It’s great for photographing kids, pets and other fast-moving action, making the G100 a sensible choice for a family camera. The downside of 4K Photo is that images are output at 8MP only – if you need higher resolution, you can shoot at up to 10fps at full resolution (and in raw format).
On the whole, the G100 does a good job of keeping up with moving subjects – especially those that move in a reasonably predictable fashion. It’s probably not a camera dedicated sports photographers will turn towards, but again, for those who like to capture the odd moving subject, it’s a good all-rounder.
Image and video quality
- Great colors and detail
- Struggles a little in low light
- Good all-round performance
We weren’t expecting any surprises when it came to image and video quality with the G100, as it uses the same sensor as its predecessor.
What that means is that, on the whole, you get a well-performing sensor that produces good imagery in a good range of different conditions. Colors directly from the camera show a good degree of vibrance, while the overall impression detail is also very good when looking at images at A4 or below (in other words, normal printing and web sizes).
Where the G100 falls down somewhat is in very low light situations. Here, the smaller sensor shows its limitations, with a loss of detail and smudging of details. Images are still usable at relatively small sizes at high ISO speeds up to 12800, but if at all possible, it’s recommended that you keep to below ISO 6400. The top speed of ISO 25,600 is best avoided unless absolutely necessary.
Other than that, exposures are generally well-balanced when using the all-purpose metering system, while the automatic white balance setting produces accurate colors in most conditions. Under artificial lighting, the G100 errs ever so slightly on the yellow side, but using a specific white balance setting (or shooting in raw format and correcting after the fact) eliminates this problem.
Video quality – as we’d expect for a camera strictly aimed at vloggers – is also very good. On the whole, footage is smooth, with good colors and plenty of detail. Sound quality has already been mentioned in the 'performance' section, but stands above other in-built microphones by quite some way.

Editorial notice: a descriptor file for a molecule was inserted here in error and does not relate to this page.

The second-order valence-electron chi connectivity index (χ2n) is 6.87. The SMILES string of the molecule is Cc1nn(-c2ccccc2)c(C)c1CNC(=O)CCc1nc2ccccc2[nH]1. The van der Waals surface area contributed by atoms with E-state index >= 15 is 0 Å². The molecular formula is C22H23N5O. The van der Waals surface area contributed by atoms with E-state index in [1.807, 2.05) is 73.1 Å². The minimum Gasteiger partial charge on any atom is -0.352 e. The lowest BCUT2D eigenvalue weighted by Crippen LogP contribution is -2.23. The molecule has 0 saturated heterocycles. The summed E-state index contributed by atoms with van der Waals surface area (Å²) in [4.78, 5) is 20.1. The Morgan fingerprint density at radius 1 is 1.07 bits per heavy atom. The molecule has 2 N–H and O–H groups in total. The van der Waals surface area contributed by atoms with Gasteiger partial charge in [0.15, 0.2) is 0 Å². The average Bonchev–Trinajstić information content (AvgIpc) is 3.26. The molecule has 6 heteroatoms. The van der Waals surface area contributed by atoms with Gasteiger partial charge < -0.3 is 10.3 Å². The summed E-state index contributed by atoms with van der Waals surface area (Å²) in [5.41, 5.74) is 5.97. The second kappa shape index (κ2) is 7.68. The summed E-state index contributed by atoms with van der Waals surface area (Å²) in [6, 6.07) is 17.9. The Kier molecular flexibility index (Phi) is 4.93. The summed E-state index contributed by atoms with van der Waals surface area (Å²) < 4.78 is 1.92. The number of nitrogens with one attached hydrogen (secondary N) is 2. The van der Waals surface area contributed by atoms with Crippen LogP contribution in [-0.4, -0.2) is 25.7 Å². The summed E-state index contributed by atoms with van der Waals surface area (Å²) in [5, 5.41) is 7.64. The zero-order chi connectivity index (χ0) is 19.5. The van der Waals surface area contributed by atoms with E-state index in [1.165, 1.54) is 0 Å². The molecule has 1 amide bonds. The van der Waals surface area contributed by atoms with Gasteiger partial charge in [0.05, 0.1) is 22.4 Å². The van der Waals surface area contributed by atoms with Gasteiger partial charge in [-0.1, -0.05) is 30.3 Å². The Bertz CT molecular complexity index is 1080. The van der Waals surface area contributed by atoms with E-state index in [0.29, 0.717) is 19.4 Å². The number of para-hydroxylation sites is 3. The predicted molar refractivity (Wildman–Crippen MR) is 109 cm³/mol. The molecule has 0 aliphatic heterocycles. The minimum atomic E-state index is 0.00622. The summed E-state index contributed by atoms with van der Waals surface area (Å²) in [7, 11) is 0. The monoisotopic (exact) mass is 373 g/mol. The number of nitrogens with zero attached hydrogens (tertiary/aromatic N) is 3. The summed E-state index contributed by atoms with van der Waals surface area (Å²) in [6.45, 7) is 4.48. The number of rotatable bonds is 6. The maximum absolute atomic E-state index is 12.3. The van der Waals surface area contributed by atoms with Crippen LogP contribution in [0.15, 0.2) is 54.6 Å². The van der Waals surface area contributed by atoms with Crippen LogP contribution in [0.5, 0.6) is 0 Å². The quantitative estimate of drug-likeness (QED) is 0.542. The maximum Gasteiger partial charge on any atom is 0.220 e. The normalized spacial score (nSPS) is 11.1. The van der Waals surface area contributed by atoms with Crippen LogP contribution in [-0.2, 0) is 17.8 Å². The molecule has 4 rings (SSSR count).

It’s not all good news, though – a crop is applied when shooting 4K video. That’s bad news for vloggers who like to record videos of themselves – with the standard kit lens at its widest (12-24mm equivalent thanks to the Four Thirds Sensor), you’ll need to shoot at quite a distance to frame your head suitably.
If you’ve only got your arm to do that, then it’s not ideal. Vloggers who like to shoot this kind of content frequently might be better suited to cameras such as the Canon EOS M6 Mark II, which doesn’t suffer from the same problem (but in fairness is also more expensive). It’s worth noting that a crop doesn’t apply when recording in Full HD, which is one way to get around the problem if you don’t require ultra high resolution footage.
Should I buy the Panasonic G100?
Buy it if...
You’re a vlogger looking for something small but powerful
Vloggers are bound to love the small size of the G100, along with some of its dedicated video-centric features. Particularly impressive is the Ozo Audio by Nokia and triple microphones, which automatically detect where the sound is coming from – including from behind the camera. It’s disappointing that a crop is applied to 4K video, however.
You want a small and light family camera
Another great use for the G100 is as a family camera. It’s well-suited to trips, days out, capturing moving kids and pets and being the go-to camera for those who wouldn’t ordinarily buy a standalone camera, but want something which elevates their shots above what their smartphone can offer.
You’re looking for a compact travel camera
Travel photographers should definitely consider the G100 too. Available at a great price, it’s small size and extensive lens range make it the ideal choice for packing light. Although marketed strongly as a vlogging camera, it’s no slouch when it comes to stills and could be an ideal choice.
Don't buy it if...
You do a lot of low-light shooting
The G100 produces great images in a range of conditions, but very low light is not one of them. If you’re the kind of photographer who finds themselves often working in less than favorable lighting conditions, there are better options out there.
You already have a good stills camera for travel
Vloggers are the main target audience for this camera, and as such, the upgrades and new features are aimed firmly at that kind of user. For that reason, if you’ve already got a stills camera you’re more than happy with, the G100 is perhaps isn't where you want to be looking for your next camera.
You want something with more direct access controls and buttons
It’s generally seen as a good thing if cameras are on the small side – but for plenty of users, having a bigger body that incorporates more controls is more important. If you’re somebody who likes that quick access and tactility that a larger camera body provides, the G100 is not for you.